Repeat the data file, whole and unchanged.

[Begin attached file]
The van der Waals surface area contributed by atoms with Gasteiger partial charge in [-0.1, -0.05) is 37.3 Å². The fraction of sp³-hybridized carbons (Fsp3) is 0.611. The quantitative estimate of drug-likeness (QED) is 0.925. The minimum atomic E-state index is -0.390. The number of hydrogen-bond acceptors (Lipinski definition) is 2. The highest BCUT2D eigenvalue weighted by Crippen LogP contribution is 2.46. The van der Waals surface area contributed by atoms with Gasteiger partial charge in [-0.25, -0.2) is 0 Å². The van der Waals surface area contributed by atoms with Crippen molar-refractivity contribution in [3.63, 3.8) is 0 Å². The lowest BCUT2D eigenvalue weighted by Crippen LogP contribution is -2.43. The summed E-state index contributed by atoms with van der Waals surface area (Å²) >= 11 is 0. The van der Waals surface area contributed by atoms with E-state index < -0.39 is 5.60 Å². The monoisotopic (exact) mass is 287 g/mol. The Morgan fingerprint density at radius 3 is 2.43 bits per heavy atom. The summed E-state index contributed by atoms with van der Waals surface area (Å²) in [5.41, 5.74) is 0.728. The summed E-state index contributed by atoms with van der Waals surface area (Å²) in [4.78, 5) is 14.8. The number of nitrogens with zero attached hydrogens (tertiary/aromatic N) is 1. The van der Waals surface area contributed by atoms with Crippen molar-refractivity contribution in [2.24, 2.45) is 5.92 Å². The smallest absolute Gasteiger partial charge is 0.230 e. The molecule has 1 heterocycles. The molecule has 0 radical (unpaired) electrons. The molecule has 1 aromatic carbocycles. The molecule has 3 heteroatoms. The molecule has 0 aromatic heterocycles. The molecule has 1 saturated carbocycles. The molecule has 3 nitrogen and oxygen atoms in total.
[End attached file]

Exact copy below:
The van der Waals surface area contributed by atoms with Gasteiger partial charge in [-0.1, -0.05) is 37.3 Å². The fraction of sp³-hybridized carbons (Fsp3) is 0.611. The quantitative estimate of drug-likeness (QED) is 0.925. The minimum atomic E-state index is -0.390. The number of hydrogen-bond acceptors (Lipinski definition) is 2. The highest BCUT2D eigenvalue weighted by Crippen LogP contribution is 2.46. The van der Waals surface area contributed by atoms with Gasteiger partial charge in [-0.25, -0.2) is 0 Å². The van der Waals surface area contributed by atoms with Crippen molar-refractivity contribution in [3.63, 3.8) is 0 Å². The lowest BCUT2D eigenvalue weighted by Crippen LogP contribution is -2.43. The summed E-state index contributed by atoms with van der Waals surface area (Å²) >= 11 is 0. The van der Waals surface area contributed by atoms with E-state index < -0.39 is 5.60 Å². The monoisotopic (exact) mass is 287 g/mol. The Morgan fingerprint density at radius 3 is 2.43 bits per heavy atom. The summed E-state index contributed by atoms with van der Waals surface area (Å²) in [5.41, 5.74) is 0.728. The summed E-state index contributed by atoms with van der Waals surface area (Å²) in [4.78, 5) is 14.8. The number of nitrogens with zero attached hydrogens (tertiary/aromatic N) is 1. The van der Waals surface area contributed by atoms with Crippen molar-refractivity contribution in [2.24, 2.45) is 5.92 Å². The smallest absolute Gasteiger partial charge is 0.230 e. The molecule has 1 heterocycles. The molecule has 0 radical (unpaired) electrons. The molecule has 1 aromatic carbocycles. The molecule has 3 heteroatoms. The molecule has 0 aromatic heterocycles. The molecule has 1 saturated carbocycles. The molecule has 3 nitrogen and oxygen atoms in total.